Settling Serious Differences
“Moreover, if your brother commits a sin, go lay bare his fault between you and him alone. If he listens to you, you have gained your brother. But if he does not listen, take along with you one or two more, in order that at the mouth of two or three witnesses every matter may be established. If he does not listen to them, speak to the congregation. If he does not listen even to the congregation, let him be to you just as a man of the nations and as a tax collector.”—Matthew 18:15-17.
What if a Jew (or later, a Christian) encountered serious difficulties with a fellow worshiper of Jehovah? The one who thought that he had been sinned against was to take the first step. He was to discuss matters with the offender in private. By not trying to muster support for his side of the picture, he would surely be more likely to gain his brother, especially if there had been only a misunderstanding that could be cleared up quickly. Everything would be settled more easily if those directly involved were the only ones who knew about the matter.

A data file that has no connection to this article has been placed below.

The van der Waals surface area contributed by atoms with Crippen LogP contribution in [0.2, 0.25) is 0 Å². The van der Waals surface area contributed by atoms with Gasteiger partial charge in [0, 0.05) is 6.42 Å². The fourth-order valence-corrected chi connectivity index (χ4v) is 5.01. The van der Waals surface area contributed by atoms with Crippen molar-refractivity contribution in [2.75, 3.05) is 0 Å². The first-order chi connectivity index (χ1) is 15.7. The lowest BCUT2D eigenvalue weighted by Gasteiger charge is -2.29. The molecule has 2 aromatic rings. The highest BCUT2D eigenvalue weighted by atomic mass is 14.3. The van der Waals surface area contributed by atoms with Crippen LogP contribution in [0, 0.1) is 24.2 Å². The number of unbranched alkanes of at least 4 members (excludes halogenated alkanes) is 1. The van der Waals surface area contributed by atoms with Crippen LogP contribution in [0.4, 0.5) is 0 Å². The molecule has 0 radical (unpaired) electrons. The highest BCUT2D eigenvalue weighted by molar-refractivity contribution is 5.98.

However, the first step might not suffice. To deal with that situation, Jesus said: “Take along . . . one or two more.” These could very well be firsthand witnesses. Perhaps they had heard one of the individuals slander the other, or maybe those taken along had been witnesses to a written agreement about which the two parties now disagree. On the other hand, those taken along could become witnesses when any elements, such as written or oral testimonies, are developed to establish the reason for the problem. Here again, only the smallest number possible—“one or two more”—should know about the matter. This would prevent things from getting worse if the matter was only a misunderstanding.
What motives should the offended person have? Should he try to humiliate his fellow Christian and want him to grovel? In view of Jesus’ counsel, Christians should not be quick to condemn their brothers. If the transgressor recognizes his fault, apologizes, and tries to rectify matters, the one sinned against will have ‘gained his brother.’—Matthew 18:15.